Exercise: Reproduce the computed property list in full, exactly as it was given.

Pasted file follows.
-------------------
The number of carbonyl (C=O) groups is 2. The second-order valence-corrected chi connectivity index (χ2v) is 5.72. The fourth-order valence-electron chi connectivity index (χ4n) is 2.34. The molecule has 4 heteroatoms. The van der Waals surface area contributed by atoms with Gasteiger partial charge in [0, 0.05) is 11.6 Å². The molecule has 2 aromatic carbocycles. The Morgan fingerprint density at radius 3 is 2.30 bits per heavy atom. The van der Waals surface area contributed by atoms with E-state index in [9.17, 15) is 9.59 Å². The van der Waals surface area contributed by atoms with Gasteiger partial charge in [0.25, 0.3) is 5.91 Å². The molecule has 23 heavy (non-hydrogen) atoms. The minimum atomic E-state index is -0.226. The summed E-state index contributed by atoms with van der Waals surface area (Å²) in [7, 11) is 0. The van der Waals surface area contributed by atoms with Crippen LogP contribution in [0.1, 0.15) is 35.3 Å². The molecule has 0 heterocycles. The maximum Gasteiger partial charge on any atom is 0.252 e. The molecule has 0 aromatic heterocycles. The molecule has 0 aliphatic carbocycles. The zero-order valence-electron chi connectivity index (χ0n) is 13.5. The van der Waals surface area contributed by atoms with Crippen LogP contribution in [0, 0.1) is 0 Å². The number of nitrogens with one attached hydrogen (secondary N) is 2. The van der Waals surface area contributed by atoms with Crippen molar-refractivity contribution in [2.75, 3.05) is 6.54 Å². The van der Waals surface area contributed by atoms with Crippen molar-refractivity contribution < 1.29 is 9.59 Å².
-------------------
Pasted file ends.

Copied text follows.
The number of carbonyl (C=O) groups is 2. The second-order valence-corrected chi connectivity index (χ2v) is 5.72. The fourth-order valence-electron chi connectivity index (χ4n) is 2.34. The molecule has 4 heteroatoms. The van der Waals surface area contributed by atoms with Gasteiger partial charge in [0, 0.05) is 11.6 Å². The molecule has 2 aromatic carbocycles. The Morgan fingerprint density at radius 3 is 2.30 bits per heavy atom. The van der Waals surface area contributed by atoms with E-state index in [9.17, 15) is 9.59 Å². The van der Waals surface area contributed by atoms with Gasteiger partial charge in [0.25, 0.3) is 5.91 Å². The molecule has 23 heavy (non-hydrogen) atoms. The minimum atomic E-state index is -0.226. The summed E-state index contributed by atoms with van der Waals surface area (Å²) in [7, 11) is 0. The van der Waals surface area contributed by atoms with Crippen LogP contribution in [0.1, 0.15) is 35.3 Å². The molecule has 0 heterocycles. The maximum Gasteiger partial charge on any atom is 0.252 e. The molecule has 0 aromatic heterocycles. The molecule has 0 aliphatic carbocycles. The zero-order valence-electron chi connectivity index (χ0n) is 13.5. The van der Waals surface area contributed by atoms with Crippen LogP contribution in [0, 0.1) is 0 Å². The number of nitrogens with one attached hydrogen (secondary N) is 2. The van der Waals surface area contributed by atoms with Crippen molar-refractivity contribution in [2.75, 3.05) is 6.54 Å². The van der Waals surface area contributed by atoms with Crippen molar-refractivity contribution < 1.29 is 9.59 Å².